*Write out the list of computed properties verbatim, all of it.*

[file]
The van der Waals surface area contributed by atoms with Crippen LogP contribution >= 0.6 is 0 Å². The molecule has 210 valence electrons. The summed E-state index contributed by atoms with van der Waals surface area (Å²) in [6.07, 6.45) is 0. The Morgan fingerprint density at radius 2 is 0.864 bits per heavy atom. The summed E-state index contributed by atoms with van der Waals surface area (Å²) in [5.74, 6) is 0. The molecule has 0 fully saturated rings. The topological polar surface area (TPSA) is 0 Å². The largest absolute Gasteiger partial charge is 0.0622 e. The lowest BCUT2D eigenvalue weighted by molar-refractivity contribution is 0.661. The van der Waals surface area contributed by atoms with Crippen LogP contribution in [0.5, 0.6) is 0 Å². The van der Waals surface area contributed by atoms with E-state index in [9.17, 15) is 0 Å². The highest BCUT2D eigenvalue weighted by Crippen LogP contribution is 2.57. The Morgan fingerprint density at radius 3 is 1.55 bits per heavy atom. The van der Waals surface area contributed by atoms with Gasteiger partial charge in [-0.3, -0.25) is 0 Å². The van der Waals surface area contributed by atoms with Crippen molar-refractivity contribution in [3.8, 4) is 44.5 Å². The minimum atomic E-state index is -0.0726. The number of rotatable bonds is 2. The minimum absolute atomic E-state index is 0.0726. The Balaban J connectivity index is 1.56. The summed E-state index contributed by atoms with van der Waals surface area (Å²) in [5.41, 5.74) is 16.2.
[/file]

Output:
The van der Waals surface area contributed by atoms with Crippen LogP contribution >= 0.6 is 0 Å². The molecule has 210 valence electrons. The summed E-state index contributed by atoms with van der Waals surface area (Å²) in [6.07, 6.45) is 0. The Morgan fingerprint density at radius 2 is 0.864 bits per heavy atom. The summed E-state index contributed by atoms with van der Waals surface area (Å²) in [5.74, 6) is 0. The molecule has 0 fully saturated rings. The topological polar surface area (TPSA) is 0 Å². The largest absolute Gasteiger partial charge is 0.0622 e. The lowest BCUT2D eigenvalue weighted by molar-refractivity contribution is 0.661. The van der Waals surface area contributed by atoms with Crippen LogP contribution in [0.5, 0.6) is 0 Å². The van der Waals surface area contributed by atoms with E-state index in [9.17, 15) is 0 Å². The highest BCUT2D eigenvalue weighted by Crippen LogP contribution is 2.57. The Morgan fingerprint density at radius 3 is 1.55 bits per heavy atom. The van der Waals surface area contributed by atoms with Gasteiger partial charge in [-0.3, -0.25) is 0 Å². The van der Waals surface area contributed by atoms with Crippen molar-refractivity contribution in [3.8, 4) is 44.5 Å². The minimum atomic E-state index is -0.0726. The number of rotatable bonds is 2. The minimum absolute atomic E-state index is 0.0726. The Balaban J connectivity index is 1.56. The summed E-state index contributed by atoms with van der Waals surface area (Å²) in [5.41, 5.74) is 16.2.